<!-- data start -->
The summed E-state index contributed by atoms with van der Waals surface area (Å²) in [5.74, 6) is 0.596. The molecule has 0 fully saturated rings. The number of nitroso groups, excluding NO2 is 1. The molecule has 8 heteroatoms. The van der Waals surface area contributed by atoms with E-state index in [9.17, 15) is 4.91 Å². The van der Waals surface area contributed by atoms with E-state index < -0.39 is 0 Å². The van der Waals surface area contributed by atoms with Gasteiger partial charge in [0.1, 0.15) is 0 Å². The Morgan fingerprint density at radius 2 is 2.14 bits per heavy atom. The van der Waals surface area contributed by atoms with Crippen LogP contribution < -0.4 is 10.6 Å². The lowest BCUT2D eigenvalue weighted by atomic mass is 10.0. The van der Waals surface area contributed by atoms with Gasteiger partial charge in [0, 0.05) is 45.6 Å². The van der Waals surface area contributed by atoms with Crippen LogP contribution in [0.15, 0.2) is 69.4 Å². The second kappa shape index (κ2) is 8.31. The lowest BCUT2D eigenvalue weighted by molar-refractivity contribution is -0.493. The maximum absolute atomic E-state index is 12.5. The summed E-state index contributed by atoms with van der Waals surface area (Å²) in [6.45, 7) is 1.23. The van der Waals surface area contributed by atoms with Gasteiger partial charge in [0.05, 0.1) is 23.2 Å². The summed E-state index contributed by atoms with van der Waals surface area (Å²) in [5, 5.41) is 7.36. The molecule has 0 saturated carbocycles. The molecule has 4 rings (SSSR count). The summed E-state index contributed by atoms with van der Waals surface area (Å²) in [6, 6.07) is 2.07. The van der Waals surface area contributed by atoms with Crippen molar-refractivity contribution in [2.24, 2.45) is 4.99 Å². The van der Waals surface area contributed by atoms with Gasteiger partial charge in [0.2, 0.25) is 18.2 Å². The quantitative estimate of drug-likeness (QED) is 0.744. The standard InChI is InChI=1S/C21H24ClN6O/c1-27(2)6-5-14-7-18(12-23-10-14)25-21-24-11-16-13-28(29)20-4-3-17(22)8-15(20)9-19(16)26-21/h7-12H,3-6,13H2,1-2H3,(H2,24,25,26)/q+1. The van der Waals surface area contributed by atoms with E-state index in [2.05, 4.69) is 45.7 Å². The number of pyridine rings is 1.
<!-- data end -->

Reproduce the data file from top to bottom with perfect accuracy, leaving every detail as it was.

The summed E-state index contributed by atoms with van der Waals surface area (Å²) in [5.74, 6) is 0.596. The molecule has 0 fully saturated rings. The number of nitroso groups, excluding NO2 is 1. The molecule has 8 heteroatoms. The van der Waals surface area contributed by atoms with E-state index in [9.17, 15) is 4.91 Å². The van der Waals surface area contributed by atoms with E-state index < -0.39 is 0 Å². The van der Waals surface area contributed by atoms with Gasteiger partial charge in [0.1, 0.15) is 0 Å². The Morgan fingerprint density at radius 2 is 2.14 bits per heavy atom. The van der Waals surface area contributed by atoms with Crippen LogP contribution < -0.4 is 10.6 Å². The lowest BCUT2D eigenvalue weighted by atomic mass is 10.0. The van der Waals surface area contributed by atoms with Gasteiger partial charge in [0, 0.05) is 45.6 Å². The van der Waals surface area contributed by atoms with Crippen LogP contribution in [0.15, 0.2) is 69.4 Å². The second kappa shape index (κ2) is 8.31. The lowest BCUT2D eigenvalue weighted by molar-refractivity contribution is -0.493. The maximum absolute atomic E-state index is 12.5. The summed E-state index contributed by atoms with van der Waals surface area (Å²) in [6.45, 7) is 1.23. The van der Waals surface area contributed by atoms with Gasteiger partial charge in [0.05, 0.1) is 23.2 Å². The summed E-state index contributed by atoms with van der Waals surface area (Å²) in [5, 5.41) is 7.36. The molecule has 0 saturated carbocycles. The molecule has 4 rings (SSSR count). The summed E-state index contributed by atoms with van der Waals surface area (Å²) in [6, 6.07) is 2.07. The van der Waals surface area contributed by atoms with Crippen molar-refractivity contribution in [2.24, 2.45) is 4.99 Å². The van der Waals surface area contributed by atoms with Gasteiger partial charge in [0.2, 0.25) is 18.2 Å². The quantitative estimate of drug-likeness (QED) is 0.744. The standard InChI is InChI=1S/C21H24ClN6O/c1-27(2)6-5-14-7-18(12-23-10-14)25-21-24-11-16-13-28(29)20-4-3-17(22)8-15(20)9-19(16)26-21/h7-12H,3-6,13H2,1-2H3,(H2,24,25,26)/q+1. The van der Waals surface area contributed by atoms with E-state index in [2.05, 4.69) is 45.7 Å². The number of pyridine rings is 1.